Context registers 42 store all of the cogenerator attributes. These attributes define the current state of the cogenerator 10. The current state may include a large number of parameters such as: cogenerator operational mode; draw pointer position; foreground color; background color; clipping window dimensions; etc. The contents of the cogenerator 10 are important as they define the personality of the cogenerator 10 at any given time and all attributes are user programmable. This gives a user considerable flexibility in operating the display system.

Also provided is a readback multiplexer 44 which is a large data multiplexer. It is used to multiplex data to the display memory interface unit 35 which is directed to either the display memory 26 or back to the host processor 14 via bus 18. Three sources of readback data are the context registers 42, a graphics generator 34 defined within the dashed block in FIG. 2, and the block texturing and complex clipping processor 30. If the data is intended for the host processor 14 it will be sent through the FIFO buffer controller 38, 40 by the display memory interface unit 35. The graphics generator 34 is connected to the readback multiplexer 44 for various cogenerator 10 drawing operations. The block texturing and complex clipping processor 30 also sends data to the readback multiplexer 44 for various cogenerator 10 operations.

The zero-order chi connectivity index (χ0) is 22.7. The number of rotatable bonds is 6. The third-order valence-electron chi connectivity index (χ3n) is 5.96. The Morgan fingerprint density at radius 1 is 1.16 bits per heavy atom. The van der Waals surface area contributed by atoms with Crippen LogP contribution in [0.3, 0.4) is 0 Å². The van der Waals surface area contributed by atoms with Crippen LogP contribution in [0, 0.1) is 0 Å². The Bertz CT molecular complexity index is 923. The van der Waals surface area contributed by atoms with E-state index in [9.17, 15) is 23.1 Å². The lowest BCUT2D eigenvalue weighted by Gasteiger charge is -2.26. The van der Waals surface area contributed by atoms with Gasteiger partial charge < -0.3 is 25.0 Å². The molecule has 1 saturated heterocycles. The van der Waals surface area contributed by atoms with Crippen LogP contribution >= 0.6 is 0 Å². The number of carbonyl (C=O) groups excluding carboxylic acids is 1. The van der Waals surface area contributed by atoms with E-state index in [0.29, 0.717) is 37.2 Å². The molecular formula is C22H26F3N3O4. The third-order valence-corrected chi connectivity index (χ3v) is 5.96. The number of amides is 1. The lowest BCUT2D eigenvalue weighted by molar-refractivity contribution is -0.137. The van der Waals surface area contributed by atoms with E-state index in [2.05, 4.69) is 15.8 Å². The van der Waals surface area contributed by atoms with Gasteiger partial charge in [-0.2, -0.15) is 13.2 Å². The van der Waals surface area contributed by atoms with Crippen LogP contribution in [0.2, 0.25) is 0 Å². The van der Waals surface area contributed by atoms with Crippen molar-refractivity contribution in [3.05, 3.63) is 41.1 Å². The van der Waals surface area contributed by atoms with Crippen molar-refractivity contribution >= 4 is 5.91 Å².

The graphics generator 34 generates all of the cogenerator 10 primitives and symbols and performs bit block transfers (BITBLTs). The graphics generator 34 includes a multiprocess scheduler 46, a command generator 41, an area fill conic and vector generator 43, a symbol generator 45, and a BITBLT address generator 47. The area fill, conics and vector generator 43 creates digital signals representing graphics primitives such as polylines, rectangles, circles, ellipses and polygons and area fills. These primitive signals are next combined with other digital signals representing alphanumeric and other symbols, which are generated in a symbol generator 45, and with yet a third set of signals generated by block texturing and complex clipping processor 30 to produce the final set of signals which is then transferred by the BITBLT address generator 47 into specified pixel addresses in the bit mapped memory 22. Typically, the bit mapped memory 22 has multiple memory layers which set the color and intensity for the graphics display defined for each pixel location therein.